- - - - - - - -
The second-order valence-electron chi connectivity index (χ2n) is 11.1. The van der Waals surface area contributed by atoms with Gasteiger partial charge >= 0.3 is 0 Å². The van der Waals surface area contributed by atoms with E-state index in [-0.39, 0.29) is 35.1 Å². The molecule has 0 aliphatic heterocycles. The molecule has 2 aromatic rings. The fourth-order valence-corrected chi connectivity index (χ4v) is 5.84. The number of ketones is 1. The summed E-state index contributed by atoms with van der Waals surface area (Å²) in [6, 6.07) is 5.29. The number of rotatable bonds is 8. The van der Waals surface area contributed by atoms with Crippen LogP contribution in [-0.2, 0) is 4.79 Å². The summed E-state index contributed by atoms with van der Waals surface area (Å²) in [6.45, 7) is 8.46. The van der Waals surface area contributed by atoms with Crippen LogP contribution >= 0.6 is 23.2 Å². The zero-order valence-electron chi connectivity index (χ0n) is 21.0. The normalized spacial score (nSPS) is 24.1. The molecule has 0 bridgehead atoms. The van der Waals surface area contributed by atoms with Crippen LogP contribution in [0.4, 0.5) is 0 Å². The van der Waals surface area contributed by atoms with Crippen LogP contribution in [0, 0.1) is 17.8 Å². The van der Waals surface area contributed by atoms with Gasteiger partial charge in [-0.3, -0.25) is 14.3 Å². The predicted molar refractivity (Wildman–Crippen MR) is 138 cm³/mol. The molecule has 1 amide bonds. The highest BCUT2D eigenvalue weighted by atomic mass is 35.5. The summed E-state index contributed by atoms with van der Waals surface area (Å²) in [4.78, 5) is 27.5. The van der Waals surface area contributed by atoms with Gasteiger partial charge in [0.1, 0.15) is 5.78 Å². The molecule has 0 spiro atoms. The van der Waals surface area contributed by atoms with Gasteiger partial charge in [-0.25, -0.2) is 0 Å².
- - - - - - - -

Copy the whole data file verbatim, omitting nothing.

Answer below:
The second-order valence-electron chi connectivity index (χ2n) is 11.1. The van der Waals surface area contributed by atoms with Gasteiger partial charge >= 0.3 is 0 Å². The van der Waals surface area contributed by atoms with E-state index in [-0.39, 0.29) is 35.1 Å². The molecule has 0 aliphatic heterocycles. The molecule has 2 aromatic rings. The fourth-order valence-corrected chi connectivity index (χ4v) is 5.84. The number of ketones is 1. The summed E-state index contributed by atoms with van der Waals surface area (Å²) in [6, 6.07) is 5.29. The number of rotatable bonds is 8. The van der Waals surface area contributed by atoms with Crippen LogP contribution in [-0.2, 0) is 4.79 Å². The summed E-state index contributed by atoms with van der Waals surface area (Å²) in [6.45, 7) is 8.46. The van der Waals surface area contributed by atoms with Crippen LogP contribution >= 0.6 is 23.2 Å². The zero-order valence-electron chi connectivity index (χ0n) is 21.0. The normalized spacial score (nSPS) is 24.1. The molecule has 0 bridgehead atoms. The van der Waals surface area contributed by atoms with Crippen LogP contribution in [0.4, 0.5) is 0 Å². The van der Waals surface area contributed by atoms with Crippen LogP contribution in [0, 0.1) is 17.8 Å². The van der Waals surface area contributed by atoms with Gasteiger partial charge in [-0.3, -0.25) is 14.3 Å². The predicted molar refractivity (Wildman–Crippen MR) is 138 cm³/mol. The molecule has 1 amide bonds. The highest BCUT2D eigenvalue weighted by atomic mass is 35.5. The summed E-state index contributed by atoms with van der Waals surface area (Å²) in [4.78, 5) is 27.5. The van der Waals surface area contributed by atoms with Gasteiger partial charge in [0.1, 0.15) is 5.78 Å². The molecule has 0 spiro atoms. The van der Waals surface area contributed by atoms with Gasteiger partial charge in [-0.25, -0.2) is 0 Å².